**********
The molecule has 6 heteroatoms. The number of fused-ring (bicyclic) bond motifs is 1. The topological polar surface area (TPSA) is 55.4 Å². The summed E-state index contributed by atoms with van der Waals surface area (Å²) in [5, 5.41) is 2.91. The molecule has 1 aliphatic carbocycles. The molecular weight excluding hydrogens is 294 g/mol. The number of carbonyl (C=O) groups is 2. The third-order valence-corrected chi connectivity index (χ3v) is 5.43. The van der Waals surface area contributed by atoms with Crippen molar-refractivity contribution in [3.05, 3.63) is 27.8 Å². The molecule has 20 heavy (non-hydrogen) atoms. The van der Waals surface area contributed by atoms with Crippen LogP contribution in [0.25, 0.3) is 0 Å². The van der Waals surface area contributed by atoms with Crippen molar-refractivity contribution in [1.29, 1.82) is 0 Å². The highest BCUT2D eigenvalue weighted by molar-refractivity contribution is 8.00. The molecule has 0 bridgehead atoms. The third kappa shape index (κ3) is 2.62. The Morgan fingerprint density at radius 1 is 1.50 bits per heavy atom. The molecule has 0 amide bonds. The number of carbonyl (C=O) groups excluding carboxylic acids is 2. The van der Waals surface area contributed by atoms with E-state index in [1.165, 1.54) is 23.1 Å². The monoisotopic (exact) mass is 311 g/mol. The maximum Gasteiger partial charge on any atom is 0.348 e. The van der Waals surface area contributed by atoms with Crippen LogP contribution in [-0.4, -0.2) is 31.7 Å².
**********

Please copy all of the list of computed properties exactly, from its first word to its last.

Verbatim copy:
The molecule has 6 heteroatoms. The number of fused-ring (bicyclic) bond motifs is 1. The topological polar surface area (TPSA) is 55.4 Å². The summed E-state index contributed by atoms with van der Waals surface area (Å²) in [5, 5.41) is 2.91. The molecule has 1 aliphatic carbocycles. The molecular weight excluding hydrogens is 294 g/mol. The number of carbonyl (C=O) groups is 2. The third-order valence-corrected chi connectivity index (χ3v) is 5.43. The van der Waals surface area contributed by atoms with Crippen molar-refractivity contribution in [3.05, 3.63) is 27.8 Å². The molecule has 20 heavy (non-hydrogen) atoms. The van der Waals surface area contributed by atoms with Crippen LogP contribution in [0.25, 0.3) is 0 Å². The van der Waals surface area contributed by atoms with Crippen molar-refractivity contribution in [1.29, 1.82) is 0 Å². The highest BCUT2D eigenvalue weighted by molar-refractivity contribution is 8.00. The molecule has 0 bridgehead atoms. The third kappa shape index (κ3) is 2.62. The Morgan fingerprint density at radius 1 is 1.50 bits per heavy atom. The molecule has 0 amide bonds. The number of carbonyl (C=O) groups excluding carboxylic acids is 2. The van der Waals surface area contributed by atoms with E-state index in [1.165, 1.54) is 23.1 Å². The monoisotopic (exact) mass is 311 g/mol. The maximum Gasteiger partial charge on any atom is 0.348 e. The van der Waals surface area contributed by atoms with Crippen LogP contribution in [-0.4, -0.2) is 31.7 Å².